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The push to portray N.C. as the worst

By Chris Fitzsimon

You don’t have to spend much time reading the conservative blogs and the reports from the right-wing think tanks to figure out what they want us to believe. Things are not only grim in North Carolina, they are worse than almost anywhere in the country, and top state officials are to blame, Democratic officials of course.

That’s part of the narrative the folks on the right are trying to construct to convince people that things are hopeless and that the only thing that might work is to change who’s in control of state government.

They know that their endless doomsday press releases are wearing thin as people realize that North Carolina is struggling because the national economy is struggling, but that hasn’t slowed them down, only prompted them to address that point with more misleading claims about the state budget and unemployment.

In just the last two weeks, we’ve been told that North Carolina’s budget problems are among the five worst in the nation and that any drop in the state’s unemployment rate should be discounted because it is still close to double digits and higher than the national average.

One of the latest screeds admits that, “Yes, every state has been forced to deal with the economic slump, but some have addressed their problems in better ways than others,” then proceeds to cite a report from the National Conference of State Legislatures that says that North Carolina’s budget hole is the worst in the Southeast as a percentage of the general fund for fiscal year 2011.

There are two major problems with this claim. One, the NCSL report lumps together states like North Carolina that have a biennial budget with states that pass a budget every year.

The General Assembly addressed a budget gap of $4.4 billion in 2009-10 and another shortfall of $1.2 billion this past summer, but the gap for 2011 is presented as $5.6 billion, the total for two years.

The totals for states with annual budgets are much smaller by definition. North Carolina’s budget hole just for 2011 is $1.2 million, hardly out of line with the rest of the states.

Other states’ funding gaps are also lower because they include federal stimulus money, which is not included to reduce North Carolina’s figure.

A recent report from the Center on Budget and Policy Priorities finds that North Carolina’s expected budget hole in 2012 is comparable to most of the states in the Southeast and much lower than South Carolina’s.

Even more disingenuous is the right’s use of the $4.4 million figure for the budget gap in 2009-10. That number comes from the difference in state revenues in 2009-10 and the 2008-09 continuation budget, the amount that would be needed to continue state services at that year’s level.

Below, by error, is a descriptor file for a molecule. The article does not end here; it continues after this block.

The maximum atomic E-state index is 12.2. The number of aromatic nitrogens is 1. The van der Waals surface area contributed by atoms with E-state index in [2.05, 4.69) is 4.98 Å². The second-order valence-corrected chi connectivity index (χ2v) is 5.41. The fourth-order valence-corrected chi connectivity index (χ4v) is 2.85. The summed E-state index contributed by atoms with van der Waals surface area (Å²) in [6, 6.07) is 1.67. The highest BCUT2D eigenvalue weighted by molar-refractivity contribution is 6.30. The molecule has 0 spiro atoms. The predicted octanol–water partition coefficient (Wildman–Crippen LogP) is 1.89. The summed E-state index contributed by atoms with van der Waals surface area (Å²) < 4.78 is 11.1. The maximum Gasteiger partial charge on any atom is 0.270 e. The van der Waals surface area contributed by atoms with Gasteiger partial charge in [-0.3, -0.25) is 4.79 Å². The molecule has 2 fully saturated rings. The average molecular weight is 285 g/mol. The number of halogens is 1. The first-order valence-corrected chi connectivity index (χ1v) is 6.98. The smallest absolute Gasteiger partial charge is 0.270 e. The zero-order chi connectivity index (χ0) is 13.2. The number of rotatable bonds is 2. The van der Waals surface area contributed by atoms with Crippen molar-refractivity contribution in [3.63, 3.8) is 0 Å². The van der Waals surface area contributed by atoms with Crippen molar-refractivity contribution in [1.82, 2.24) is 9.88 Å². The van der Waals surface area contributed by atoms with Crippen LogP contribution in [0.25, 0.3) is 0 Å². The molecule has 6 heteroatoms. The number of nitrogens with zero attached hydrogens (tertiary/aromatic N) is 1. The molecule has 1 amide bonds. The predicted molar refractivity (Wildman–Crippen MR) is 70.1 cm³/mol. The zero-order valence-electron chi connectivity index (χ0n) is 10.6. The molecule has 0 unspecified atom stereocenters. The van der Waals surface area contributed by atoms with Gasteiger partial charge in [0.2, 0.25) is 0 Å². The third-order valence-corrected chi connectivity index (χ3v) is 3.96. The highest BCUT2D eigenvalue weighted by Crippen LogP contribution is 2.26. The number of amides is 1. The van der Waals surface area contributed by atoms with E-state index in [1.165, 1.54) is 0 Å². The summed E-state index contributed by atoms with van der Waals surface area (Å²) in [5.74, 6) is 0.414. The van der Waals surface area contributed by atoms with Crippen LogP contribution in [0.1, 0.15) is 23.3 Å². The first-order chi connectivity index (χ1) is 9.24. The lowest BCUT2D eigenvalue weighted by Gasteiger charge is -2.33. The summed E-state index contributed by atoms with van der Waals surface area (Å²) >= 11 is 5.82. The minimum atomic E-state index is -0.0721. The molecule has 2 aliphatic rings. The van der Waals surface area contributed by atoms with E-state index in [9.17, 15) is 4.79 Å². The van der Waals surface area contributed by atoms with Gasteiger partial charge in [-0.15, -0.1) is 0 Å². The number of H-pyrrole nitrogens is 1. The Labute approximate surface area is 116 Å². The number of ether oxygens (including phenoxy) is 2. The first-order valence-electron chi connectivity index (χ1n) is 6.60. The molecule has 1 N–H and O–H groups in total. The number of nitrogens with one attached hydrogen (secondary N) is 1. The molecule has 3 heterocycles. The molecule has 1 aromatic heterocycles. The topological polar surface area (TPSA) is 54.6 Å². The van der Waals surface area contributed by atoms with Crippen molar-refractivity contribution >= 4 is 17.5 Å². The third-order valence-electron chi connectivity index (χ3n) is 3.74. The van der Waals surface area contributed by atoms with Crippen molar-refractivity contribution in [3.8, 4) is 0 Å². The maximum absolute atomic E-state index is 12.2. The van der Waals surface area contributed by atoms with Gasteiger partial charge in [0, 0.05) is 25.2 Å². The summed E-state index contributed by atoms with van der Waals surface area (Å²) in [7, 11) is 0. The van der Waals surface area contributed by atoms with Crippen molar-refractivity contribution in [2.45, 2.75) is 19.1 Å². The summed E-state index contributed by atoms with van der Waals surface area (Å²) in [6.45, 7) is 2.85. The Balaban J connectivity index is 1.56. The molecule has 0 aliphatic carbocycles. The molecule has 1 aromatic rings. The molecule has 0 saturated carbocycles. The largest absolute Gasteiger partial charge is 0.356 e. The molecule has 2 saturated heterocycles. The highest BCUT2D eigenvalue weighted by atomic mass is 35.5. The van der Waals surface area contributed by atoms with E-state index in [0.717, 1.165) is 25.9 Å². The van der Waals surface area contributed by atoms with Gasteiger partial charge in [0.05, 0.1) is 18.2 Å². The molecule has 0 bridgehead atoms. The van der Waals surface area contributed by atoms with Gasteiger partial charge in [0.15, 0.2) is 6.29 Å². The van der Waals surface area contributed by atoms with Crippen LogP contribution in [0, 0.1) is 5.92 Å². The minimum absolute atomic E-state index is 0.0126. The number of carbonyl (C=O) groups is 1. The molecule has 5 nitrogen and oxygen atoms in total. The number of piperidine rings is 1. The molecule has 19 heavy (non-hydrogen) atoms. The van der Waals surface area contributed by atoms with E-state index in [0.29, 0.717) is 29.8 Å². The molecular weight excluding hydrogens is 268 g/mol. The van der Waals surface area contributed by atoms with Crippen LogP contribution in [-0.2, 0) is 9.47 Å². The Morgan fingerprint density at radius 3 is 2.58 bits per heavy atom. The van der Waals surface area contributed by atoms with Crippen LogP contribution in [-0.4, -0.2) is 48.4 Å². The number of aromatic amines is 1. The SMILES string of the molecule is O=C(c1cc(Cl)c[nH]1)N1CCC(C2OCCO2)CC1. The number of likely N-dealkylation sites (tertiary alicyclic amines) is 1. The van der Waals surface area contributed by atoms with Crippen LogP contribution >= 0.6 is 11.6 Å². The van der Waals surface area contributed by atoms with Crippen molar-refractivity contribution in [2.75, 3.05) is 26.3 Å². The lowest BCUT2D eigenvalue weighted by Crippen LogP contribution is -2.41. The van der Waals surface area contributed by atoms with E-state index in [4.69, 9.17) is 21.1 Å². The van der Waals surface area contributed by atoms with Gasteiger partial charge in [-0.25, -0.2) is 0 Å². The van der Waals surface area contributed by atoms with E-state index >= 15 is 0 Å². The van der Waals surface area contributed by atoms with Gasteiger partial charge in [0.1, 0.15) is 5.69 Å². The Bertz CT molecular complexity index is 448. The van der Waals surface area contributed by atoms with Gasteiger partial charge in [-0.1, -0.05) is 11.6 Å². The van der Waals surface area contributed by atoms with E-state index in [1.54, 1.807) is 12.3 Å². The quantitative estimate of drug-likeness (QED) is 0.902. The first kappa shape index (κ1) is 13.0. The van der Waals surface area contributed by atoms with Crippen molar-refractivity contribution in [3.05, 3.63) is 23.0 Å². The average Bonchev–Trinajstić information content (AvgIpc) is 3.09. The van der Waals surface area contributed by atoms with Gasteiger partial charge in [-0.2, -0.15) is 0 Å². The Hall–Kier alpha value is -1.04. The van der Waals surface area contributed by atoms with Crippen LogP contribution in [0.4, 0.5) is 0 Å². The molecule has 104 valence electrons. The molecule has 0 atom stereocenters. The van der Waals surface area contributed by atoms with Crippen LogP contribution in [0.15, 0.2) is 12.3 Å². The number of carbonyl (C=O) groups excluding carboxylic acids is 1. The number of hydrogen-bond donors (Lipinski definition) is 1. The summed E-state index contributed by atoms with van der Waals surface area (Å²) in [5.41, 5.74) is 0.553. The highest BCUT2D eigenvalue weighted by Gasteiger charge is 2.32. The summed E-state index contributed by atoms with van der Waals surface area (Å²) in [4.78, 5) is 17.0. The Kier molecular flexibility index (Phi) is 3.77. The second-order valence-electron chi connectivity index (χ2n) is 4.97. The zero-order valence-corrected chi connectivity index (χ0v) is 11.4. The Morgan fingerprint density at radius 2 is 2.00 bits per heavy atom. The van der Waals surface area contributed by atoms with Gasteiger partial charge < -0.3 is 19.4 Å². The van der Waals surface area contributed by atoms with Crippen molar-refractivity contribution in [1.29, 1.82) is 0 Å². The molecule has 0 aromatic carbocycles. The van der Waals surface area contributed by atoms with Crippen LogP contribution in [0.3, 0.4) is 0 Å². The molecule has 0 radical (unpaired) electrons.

The folks on the right spent last year’s entire budget debate refusing to accept that the 2008-09 continuation budget was the place to start when calculating how much lawmakers reduced spending in 2009-10.

Now that it’s convenient to use that number to paint their dire scenario, they gladly agree with the $4.4 billion figure. That ought to mean they would finally acknowledge that lawmakers cut almost $2 billion from the budget in 2009-10, a fact the folks on the right have never admitted.

None of that fits into the “North Carolina is the worst” theme, so it is not included. The same is true with the recent unemployment numbers that the report from the right cites to show that North Carolina’s taxes are too high and are discouraging job growth.

There’s no mention of the other states in the Southeast in the unemployment claims. That’s because North Carolina’s latest rate of 9.8 percent is lower than those in Georgia, Florida, South Carolina, Mississippi and Kentucky and is the same as Tennessee’s.

How can North Carolina tax rates be the problem if so many Southern states have higher jobless figures? There’s no answer to that of course and no mention that only a handful of states have had bigger drops in their unemployment since June 2009 than North Carolina.

There’s plenty to be distressed about in our state’s economy and the thousands of people out of work and the thousands more underemployed and struggling to make ends meet. And there are reasons to be upset at state leaders too, primarily for not making enough public investments to spur more job growth.

But to hold out North Carolina as one of the states in the worst economic shape in the country is simply ridiculous. That’s ideology and hope for November talking, not facts and data. Don’t fall for it.

Chris Fitzsimon is executive director of N.C. Policy Watch.

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  1. NCSL Public Affairs

    Please note the National Conference of State Legislatures is a bipartisan organization and does not rank states in its State Budget Update Reports.